With a new Congress in place, and President Barack Obama about to begin his second term, environmentalists are hoping to see a more vigorous pursuit of environmentally friendly policies.
The League of Conservation Voters scores legislators on the basis of their votes, and then vigorously campaigns for those it considers to be conservation-friendly, and against those it thinks are not, regardless of party. In the 2012 election cycle, it spent more than $14 million and claims a success rate of 83 percent.
Gene Karpinksi, the league's president, said 2012 was an incredibly important election for the environmental sector, in part because it lined up behind Obama, and saw him re-elected.
"(He) hasn’t done everything we wanted but (he) has really been a champion on a lot of issues including making some progress on climate change," he said.
He also called out his groups effort to defeat a group of five members of the House of Representatives he calls the "Flat Earth Five" — five legislators it deems to be the most vociferous deniers of climate change. Four of them were not re-elected to the house.
"We put most of our energy into electing a whole new swath of new champions in the United States Senate, he added. "We invested heavily in eight Senate races across the country and we won seven of those races."
Among those new senators were Mark Heinrich, Tammy Baldwin, and Chris Murphy — all who have a track record of receiving high scores from the league.
But Karpinksi says his group still has a long way to go. He cited House leadership, specifically Speaker of the House John Boehner, as being especially challenging, from an environmental perspective.
"Frankly, the House that just concluded its work was from our estimation, based on our scorecard, the most anti-environmental House in history," he said. "So it will get a little bit better, but it’s still controlled by people who don’t believe that climate change is real and who want to roll back our critical Clean Air and Clean Water laws."
A lot of environmental activists backed Obama for re-election, but many who are strong proponents of the environment within the Obama administration are choosing to leave, specifically EPA Administrator Lisa Jackson, though Energy Secretary Steven Chu is also rumored to be considering a departure.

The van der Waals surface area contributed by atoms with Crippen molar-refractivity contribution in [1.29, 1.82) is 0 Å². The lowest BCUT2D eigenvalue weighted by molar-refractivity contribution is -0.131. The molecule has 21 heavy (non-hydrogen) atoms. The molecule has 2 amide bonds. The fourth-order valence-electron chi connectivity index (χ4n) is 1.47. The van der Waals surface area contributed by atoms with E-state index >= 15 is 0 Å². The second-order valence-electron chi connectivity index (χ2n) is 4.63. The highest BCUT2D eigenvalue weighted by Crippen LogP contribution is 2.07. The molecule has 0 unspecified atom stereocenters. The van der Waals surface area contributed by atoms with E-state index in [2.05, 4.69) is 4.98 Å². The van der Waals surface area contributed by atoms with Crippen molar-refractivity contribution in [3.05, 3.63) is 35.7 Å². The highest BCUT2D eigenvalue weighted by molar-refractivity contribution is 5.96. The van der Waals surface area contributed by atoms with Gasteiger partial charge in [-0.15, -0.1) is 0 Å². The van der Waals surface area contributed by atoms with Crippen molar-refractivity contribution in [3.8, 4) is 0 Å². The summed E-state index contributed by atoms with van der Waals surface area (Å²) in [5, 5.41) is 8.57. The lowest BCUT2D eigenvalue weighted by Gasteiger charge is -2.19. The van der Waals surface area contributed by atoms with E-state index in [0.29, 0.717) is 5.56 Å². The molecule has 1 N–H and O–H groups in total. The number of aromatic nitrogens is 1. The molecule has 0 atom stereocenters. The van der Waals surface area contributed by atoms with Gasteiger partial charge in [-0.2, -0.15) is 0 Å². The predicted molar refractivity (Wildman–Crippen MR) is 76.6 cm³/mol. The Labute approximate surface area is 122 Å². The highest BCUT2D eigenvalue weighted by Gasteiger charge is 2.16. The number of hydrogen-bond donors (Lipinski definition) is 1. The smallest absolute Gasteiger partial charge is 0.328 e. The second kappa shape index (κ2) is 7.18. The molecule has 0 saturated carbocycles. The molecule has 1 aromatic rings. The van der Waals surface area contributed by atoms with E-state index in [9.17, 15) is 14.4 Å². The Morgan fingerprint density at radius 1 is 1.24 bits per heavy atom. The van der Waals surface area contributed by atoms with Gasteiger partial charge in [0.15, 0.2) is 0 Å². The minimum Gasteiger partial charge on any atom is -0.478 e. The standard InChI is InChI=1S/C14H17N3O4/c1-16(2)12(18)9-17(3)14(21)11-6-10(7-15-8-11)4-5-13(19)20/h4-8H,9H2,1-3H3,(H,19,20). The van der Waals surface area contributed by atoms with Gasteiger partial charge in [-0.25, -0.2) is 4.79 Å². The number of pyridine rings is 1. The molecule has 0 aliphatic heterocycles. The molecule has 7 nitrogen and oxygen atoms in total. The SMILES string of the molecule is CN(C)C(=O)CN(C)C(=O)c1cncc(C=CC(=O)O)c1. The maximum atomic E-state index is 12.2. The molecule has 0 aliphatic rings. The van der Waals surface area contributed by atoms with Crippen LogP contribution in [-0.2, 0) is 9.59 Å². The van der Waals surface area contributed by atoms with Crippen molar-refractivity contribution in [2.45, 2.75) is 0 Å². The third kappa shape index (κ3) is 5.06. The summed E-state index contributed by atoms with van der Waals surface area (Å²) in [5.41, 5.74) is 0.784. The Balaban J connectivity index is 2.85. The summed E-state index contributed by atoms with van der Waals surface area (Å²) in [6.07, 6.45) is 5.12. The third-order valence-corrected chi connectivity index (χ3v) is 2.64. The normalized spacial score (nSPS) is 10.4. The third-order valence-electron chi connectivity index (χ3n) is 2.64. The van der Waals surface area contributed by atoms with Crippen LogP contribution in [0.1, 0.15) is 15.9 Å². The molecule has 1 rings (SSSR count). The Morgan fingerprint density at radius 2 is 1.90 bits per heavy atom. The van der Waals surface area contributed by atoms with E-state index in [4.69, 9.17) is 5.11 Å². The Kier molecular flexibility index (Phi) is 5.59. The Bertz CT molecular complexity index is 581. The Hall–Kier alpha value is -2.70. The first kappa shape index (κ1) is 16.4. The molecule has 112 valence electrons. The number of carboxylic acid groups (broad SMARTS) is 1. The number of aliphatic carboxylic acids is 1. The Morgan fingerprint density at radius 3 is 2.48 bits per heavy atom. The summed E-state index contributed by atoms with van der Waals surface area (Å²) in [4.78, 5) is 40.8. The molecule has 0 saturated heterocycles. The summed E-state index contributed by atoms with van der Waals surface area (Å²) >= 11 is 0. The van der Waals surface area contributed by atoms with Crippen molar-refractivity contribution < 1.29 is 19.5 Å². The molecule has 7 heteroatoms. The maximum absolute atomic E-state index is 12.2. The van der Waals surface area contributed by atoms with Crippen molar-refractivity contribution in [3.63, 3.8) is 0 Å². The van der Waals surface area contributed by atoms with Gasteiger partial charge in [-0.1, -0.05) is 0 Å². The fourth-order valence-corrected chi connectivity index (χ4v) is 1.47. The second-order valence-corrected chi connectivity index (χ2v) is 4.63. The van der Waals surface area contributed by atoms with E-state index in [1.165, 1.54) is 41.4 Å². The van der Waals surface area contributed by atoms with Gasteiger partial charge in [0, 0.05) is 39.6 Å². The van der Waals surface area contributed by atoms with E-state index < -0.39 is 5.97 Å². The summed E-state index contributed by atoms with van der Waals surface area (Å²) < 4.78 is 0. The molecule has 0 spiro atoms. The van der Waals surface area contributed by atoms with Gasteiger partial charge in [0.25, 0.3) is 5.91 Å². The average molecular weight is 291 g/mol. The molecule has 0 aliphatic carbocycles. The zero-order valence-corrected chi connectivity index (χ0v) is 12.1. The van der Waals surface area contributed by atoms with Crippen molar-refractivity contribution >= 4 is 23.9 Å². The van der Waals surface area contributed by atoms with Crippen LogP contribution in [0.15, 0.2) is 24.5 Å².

"Lisa Jackson has been an incredibly effective champion for protecting public health, and protecting our air and protecting our water," Karpinksi said. "I think it was challenging for her because far too many times the most anti-environmental House of Representatives in history would call her up for these ridiculous hearings."
Karpinksi was unequivocal in saying that, in his estimation, too much is being made of rumors of disagreements between Jackson and Obama. While Obama didn't back all of Jackson's efforts, Karpinksi said, on balance, most of her key priorities moved forward.
She didn’t get everything she wanted, there’s no doubt about that, but she has an incredible track record and had made amazing progress," he said.
Karpinksi said the transition will also have benefits, specifically bringing on Sen. John Kerry as secretary of state.
"John Kerry has an incredible track record as Chairman of the Senate Foreign Relations Committee," he said. "There’s also no greater champion in the United States Senate on the issue of fighting climate change. He’s fought that issue for more than two decades."
The biggest test of the current administration, Karpinksi says, will be in how far it is willing to go in using executive power to protect the environment. With a Congress not disposed to pass laws protecting the environment, Karpinksi will be pushing for broader use of the Antiquities Act, the Clean Air Act and the Clean Water Act to make progress despite Congress's inaction.
"That’s what Bill Clinton did in his second term, and that’s what President Obama can do in his second term," he added.